I majored in chemistry at university in Xi’an. After graduating, I went to work at a Chinese oil company in Dalian, where I served as an engineer for two years. Then, after making the necessary preparations, I came overseas to study in Japan.
Chemistry has many branches such as physical chemistry, organic chemistry, analytical chemistry and inorganic chemistry. Among them, my area of choice is organic. I came to Japan, and specifically to Tonokura Laboratory, hoping to further my knowledge in this field in a lab that boasts the most advanced devices in the discipline.
My grandfather’s job actually involved cultural exchanges with Japan, and some 30 years ago, work brought him here.
He had a big effect on me. I became interested in Japan at a very young age and started studying Japanese in school. As I learned the language, my interest in Japan’s history and culture grew. I felt I wanted to experience the culture firsthand and decided to come study here. But the opportunity didn’t come up while I was a student.
When I was working, there were several specialists from Japan in the office, so I took the opportunity to study technical terms and so forth in Japanese with them. That worked out well for me.
I left my job, and after six months of email exchanges with a UTokyo professor, I prepared what I needed to study overseas and came to Japan.
When I finally arrived, it was March 2013, just as the cherry blossoms were starting to bloom that year.
For the first six months after my arrival until September, I stayed at UTokyo as a research student. In August of that year, I passed the entrance exams for a Master’s program and enrolled in October. I am now in my second year.
My major is with the Department of Environment Systems at the Graduate School of Frontier Sciences. My lab specializes in atmospheric chemistry.
Within that field, I am researching the atmospheric reaction of phenyl peroxy radicals and nitric oxide. Minute substances in the air, phenyl peroxy radicals are found in things like a car’s exhaust fumes or paint and can be rendered toxic depending on the reaction. I believe that phenyl peroxy radicals are one of the causes of air pollution. Fundamentally, I don’t think Japan has serious problems with paint-related air pollution, but in this age of urbanization, it is a concern in many developing countries.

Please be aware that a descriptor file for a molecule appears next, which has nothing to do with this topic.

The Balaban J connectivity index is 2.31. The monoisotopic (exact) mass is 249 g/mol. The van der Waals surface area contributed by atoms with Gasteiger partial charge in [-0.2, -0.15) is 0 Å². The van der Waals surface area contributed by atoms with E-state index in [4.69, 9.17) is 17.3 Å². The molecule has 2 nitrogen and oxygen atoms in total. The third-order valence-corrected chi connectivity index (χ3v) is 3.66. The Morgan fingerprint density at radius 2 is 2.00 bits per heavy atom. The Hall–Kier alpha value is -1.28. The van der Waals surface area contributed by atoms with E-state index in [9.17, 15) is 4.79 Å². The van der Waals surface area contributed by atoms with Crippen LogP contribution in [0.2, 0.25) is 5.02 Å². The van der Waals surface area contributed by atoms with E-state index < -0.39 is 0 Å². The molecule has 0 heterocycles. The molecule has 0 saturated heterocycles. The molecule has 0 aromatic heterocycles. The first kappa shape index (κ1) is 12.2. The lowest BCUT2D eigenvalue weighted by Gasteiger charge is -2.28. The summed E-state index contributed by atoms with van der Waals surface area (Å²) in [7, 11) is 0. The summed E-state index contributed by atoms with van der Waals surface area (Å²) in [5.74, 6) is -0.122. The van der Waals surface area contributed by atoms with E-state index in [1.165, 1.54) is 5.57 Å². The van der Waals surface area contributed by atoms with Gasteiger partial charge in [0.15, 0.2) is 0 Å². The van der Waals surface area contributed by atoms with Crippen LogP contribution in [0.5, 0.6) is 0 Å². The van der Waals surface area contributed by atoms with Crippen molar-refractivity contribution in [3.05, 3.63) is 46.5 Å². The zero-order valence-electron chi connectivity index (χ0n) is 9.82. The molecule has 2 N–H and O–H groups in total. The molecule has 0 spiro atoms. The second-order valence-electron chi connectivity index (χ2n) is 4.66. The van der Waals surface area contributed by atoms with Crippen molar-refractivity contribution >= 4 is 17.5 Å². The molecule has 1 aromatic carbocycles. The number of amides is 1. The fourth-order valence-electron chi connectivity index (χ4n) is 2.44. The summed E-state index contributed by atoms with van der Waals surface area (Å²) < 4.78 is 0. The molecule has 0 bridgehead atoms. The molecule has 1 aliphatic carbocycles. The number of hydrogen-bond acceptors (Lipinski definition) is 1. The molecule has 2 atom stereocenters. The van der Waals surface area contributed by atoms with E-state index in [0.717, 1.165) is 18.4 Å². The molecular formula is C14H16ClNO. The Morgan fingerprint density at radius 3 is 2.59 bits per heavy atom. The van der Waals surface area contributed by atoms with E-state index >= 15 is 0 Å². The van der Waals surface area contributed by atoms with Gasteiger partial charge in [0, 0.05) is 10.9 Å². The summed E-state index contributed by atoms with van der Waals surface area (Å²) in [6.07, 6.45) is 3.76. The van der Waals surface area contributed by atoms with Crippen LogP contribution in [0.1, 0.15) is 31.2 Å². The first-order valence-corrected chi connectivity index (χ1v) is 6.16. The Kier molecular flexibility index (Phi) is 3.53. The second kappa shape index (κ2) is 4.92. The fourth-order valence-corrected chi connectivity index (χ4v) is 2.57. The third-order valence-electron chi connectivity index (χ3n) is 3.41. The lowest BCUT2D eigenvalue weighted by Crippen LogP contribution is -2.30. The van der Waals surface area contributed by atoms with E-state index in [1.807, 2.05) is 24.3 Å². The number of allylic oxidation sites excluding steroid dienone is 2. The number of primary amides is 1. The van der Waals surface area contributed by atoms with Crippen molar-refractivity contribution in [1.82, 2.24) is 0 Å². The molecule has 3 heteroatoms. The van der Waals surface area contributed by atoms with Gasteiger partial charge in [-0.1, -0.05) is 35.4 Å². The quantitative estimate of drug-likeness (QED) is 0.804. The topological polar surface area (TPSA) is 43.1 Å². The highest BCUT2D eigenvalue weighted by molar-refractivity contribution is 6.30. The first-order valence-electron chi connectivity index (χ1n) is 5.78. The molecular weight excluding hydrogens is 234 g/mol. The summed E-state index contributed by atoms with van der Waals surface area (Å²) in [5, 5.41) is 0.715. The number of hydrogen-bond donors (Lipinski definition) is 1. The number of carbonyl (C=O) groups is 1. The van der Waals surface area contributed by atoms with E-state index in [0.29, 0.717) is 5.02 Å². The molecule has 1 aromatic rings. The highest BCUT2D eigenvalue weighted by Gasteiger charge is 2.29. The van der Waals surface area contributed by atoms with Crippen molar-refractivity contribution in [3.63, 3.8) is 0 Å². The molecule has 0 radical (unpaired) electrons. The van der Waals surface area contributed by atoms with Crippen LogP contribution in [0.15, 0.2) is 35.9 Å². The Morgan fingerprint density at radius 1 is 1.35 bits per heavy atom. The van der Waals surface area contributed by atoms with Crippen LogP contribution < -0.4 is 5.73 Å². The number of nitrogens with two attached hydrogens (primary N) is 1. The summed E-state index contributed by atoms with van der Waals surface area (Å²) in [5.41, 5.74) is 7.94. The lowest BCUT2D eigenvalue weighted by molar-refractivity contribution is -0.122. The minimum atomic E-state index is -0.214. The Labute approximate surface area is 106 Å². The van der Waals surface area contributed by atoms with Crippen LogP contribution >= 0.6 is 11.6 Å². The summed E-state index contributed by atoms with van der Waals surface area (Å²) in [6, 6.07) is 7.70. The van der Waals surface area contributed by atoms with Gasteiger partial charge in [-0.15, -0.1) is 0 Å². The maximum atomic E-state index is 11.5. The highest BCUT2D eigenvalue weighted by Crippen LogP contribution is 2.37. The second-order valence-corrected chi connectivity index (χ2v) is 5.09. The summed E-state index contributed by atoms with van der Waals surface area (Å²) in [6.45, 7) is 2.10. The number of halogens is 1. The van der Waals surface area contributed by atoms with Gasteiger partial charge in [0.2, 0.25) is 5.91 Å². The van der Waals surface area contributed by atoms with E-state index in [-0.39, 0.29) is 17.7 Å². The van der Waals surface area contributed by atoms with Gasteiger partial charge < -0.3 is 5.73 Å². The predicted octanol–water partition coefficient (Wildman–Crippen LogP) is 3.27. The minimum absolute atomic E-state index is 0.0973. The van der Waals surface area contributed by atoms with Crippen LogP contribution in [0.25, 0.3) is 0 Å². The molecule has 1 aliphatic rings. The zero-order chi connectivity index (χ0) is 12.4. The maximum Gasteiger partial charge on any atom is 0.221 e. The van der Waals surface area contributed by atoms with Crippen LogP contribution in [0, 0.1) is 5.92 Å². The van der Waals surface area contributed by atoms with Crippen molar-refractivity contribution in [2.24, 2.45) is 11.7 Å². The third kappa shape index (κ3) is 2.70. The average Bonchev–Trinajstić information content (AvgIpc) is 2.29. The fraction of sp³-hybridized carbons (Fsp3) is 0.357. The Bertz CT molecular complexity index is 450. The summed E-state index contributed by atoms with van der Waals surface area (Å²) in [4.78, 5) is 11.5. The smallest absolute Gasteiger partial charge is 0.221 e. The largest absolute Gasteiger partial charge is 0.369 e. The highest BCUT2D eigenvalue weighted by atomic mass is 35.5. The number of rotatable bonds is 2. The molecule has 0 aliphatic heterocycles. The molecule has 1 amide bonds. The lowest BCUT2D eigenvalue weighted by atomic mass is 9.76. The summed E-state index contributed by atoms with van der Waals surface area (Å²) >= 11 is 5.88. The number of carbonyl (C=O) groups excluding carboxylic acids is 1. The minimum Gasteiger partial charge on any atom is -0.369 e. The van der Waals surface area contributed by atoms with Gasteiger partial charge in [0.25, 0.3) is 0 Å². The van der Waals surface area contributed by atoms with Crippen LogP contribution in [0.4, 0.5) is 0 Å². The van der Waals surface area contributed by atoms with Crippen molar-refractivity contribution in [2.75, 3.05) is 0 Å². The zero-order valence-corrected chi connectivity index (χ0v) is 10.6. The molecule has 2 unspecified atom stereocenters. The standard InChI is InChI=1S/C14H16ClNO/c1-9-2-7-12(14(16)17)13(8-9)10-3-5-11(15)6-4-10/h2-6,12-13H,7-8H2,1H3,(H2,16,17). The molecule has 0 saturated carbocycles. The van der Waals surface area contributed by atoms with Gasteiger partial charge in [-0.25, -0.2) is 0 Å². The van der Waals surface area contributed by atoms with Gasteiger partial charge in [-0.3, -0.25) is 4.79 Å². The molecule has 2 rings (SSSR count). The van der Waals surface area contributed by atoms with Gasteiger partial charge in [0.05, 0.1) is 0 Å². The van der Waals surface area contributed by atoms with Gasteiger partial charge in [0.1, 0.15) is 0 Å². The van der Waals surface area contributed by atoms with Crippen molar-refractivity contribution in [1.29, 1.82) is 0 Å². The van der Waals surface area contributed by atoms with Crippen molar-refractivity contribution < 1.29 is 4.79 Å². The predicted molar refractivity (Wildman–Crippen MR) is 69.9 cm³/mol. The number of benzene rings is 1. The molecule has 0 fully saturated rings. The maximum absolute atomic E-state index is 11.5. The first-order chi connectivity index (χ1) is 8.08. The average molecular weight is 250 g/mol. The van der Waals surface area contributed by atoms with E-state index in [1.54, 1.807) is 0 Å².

Research in this particular chemical reaction is expected to lead to discoveries in causes of atmospheric pollution. I also believe no other researcher is studying this. There may be studies about similar pollution-causing chemical reactions in the atmosphere, but I think I am the only one looking at this reaction itself.
So this could be a big break for me.
The first time I came to this lab, I was surprised by the selection of devices available. The most advanced equipment in the world was right here. How exciting that was! I was selected to study here. I felt honored. My arrival meant it was time to start thinking about how to proceed with my research on that chemical reaction. I wanted to develop new devices to further my study.
My top priority was and is to complete my research. Then, if I can afford the time, I would like to take part in other similar studies as well.
I stayed in Ueno when I first came to Japan. The cherry blossoms were in bloom then. I went to Ueno Park (Ueno Park is one of Japan’s most popular cherry blossom sites). The park was so beautiful, as beautiful as it looks in the old pictures.
I love to travel. In Japan, I have been to many places. The other day, I went to Miyajima to see Itsukushima Shrine, a World Heritage Site. It was simply stunning.
Japan’s environment is clean. It has very efficient and well-maintained public facilities.
The education standard is high. There are many in China who wish to study here. They want a good education, and Japan is a comfortable place to live. These thoughts lead them here.
But it’s not perfect. There are some downsides to being in Japan, too. You’ll have to forgive me for feeling that way.
For one thing, there’s the high cost of living compared to China, including the cost of transportation. It’s expensive, so it’s hard if you don’t have a part-time job. I work as a lecturer at a cram school. I teach chemistry, physics and English to students from China.